Darn those socks…

So, when you move, you tend to sort through stuff and decide what to keep and what to toss and so on. When we moved, I tried to clean up small projects so they did not move as projects… but not everything got done. One of those things was darning several pair of hand knitted socks…

I knit these socks a long time ago. I knit them at the same time I knit these: click here. But I am hard on socks, wearing them all the time in the winter. So I had several pairs with holes. The mess that was my study at the time meant I could not find the yarn for the repairs.. so they sat in a bag, until I moved, reorganized and found and consolidated all the small balls of sock yarn.

Both toes on this pair had holes, along with one heel.

I have an old dressmakers book that details darning, but mostly I just wing it. I take a long length of the yarn, and with a tiny running stitch I sew rows left and right. These rows start in a stable portion of the sock, and sometimes span the space of the hole.. which is why a darning egg is very nice, so that you do not pull the yarn up too tight. Once all the left/right rows are stitched, I then weave over and under them going top to bottom.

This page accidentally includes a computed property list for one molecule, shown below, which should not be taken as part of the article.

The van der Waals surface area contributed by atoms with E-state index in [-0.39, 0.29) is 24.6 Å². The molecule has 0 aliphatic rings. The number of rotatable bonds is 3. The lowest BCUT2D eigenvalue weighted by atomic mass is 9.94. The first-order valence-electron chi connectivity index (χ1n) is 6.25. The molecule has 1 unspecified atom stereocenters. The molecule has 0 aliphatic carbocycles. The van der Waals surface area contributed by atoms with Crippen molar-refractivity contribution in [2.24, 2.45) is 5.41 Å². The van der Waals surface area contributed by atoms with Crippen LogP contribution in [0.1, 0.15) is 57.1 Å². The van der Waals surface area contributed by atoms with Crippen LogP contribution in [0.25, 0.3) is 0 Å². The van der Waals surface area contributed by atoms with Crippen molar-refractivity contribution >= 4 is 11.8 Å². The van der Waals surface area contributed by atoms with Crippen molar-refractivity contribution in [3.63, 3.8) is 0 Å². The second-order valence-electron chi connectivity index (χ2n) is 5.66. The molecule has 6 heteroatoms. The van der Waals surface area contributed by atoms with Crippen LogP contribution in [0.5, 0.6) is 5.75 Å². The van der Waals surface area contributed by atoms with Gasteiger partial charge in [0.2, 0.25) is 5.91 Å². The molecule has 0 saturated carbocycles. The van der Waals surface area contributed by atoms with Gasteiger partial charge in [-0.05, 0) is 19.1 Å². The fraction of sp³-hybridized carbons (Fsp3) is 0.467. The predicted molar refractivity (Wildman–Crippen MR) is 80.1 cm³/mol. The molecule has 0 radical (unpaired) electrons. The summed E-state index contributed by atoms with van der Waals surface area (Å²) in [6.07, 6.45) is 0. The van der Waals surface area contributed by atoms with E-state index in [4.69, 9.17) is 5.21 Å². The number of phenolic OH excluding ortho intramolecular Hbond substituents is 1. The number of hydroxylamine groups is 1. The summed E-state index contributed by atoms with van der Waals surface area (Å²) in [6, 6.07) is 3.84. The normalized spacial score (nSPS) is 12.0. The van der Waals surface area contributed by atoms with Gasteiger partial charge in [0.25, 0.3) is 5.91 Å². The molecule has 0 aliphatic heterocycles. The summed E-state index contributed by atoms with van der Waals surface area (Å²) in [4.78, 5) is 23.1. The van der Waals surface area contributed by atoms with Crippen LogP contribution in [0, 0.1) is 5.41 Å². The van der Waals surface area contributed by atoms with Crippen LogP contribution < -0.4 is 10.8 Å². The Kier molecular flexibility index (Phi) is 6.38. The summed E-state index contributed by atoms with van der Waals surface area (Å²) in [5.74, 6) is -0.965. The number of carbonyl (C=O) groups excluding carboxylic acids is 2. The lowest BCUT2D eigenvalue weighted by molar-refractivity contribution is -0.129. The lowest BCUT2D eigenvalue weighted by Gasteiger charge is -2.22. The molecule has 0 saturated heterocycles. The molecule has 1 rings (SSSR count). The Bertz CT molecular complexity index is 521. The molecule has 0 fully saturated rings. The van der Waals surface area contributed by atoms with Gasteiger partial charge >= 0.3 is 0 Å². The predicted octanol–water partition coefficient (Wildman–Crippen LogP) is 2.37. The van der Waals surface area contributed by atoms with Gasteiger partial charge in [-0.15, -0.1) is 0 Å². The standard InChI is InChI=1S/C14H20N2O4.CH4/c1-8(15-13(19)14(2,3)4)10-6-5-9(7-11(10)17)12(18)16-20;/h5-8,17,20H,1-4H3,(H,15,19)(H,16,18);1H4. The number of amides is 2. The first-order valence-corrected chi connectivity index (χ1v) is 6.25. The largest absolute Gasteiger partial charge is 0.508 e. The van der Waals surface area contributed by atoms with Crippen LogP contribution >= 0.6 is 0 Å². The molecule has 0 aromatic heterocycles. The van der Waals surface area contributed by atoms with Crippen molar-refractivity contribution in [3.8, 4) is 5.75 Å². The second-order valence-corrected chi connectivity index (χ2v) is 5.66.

I am not the best photographer, but you can get the idea here. I continue to weave until there isn’t any space left, and the weaving appears to disappear, making sure again, to anchor in a stable part of the sock. A small hole, say 1/2 inch by 1/2 inch, may end up being a 1.5 by 1.5 inch darn.

One thing to watch out for is to try not to make it “lumpy” since you will be walking on these.. Therefore, I may anchor the yarn in different areas so I don’t develop a ridge at all.

When I am darning wool socks, there is the help of “felting” that tends to occur on the bottoms after walking on them all the time. But with cotton socks, like these in the photo, you really do want to watch any ridges forming.. they can be annoying to wear.

One more pair to go, and then I think I can cross this task off my summer list!


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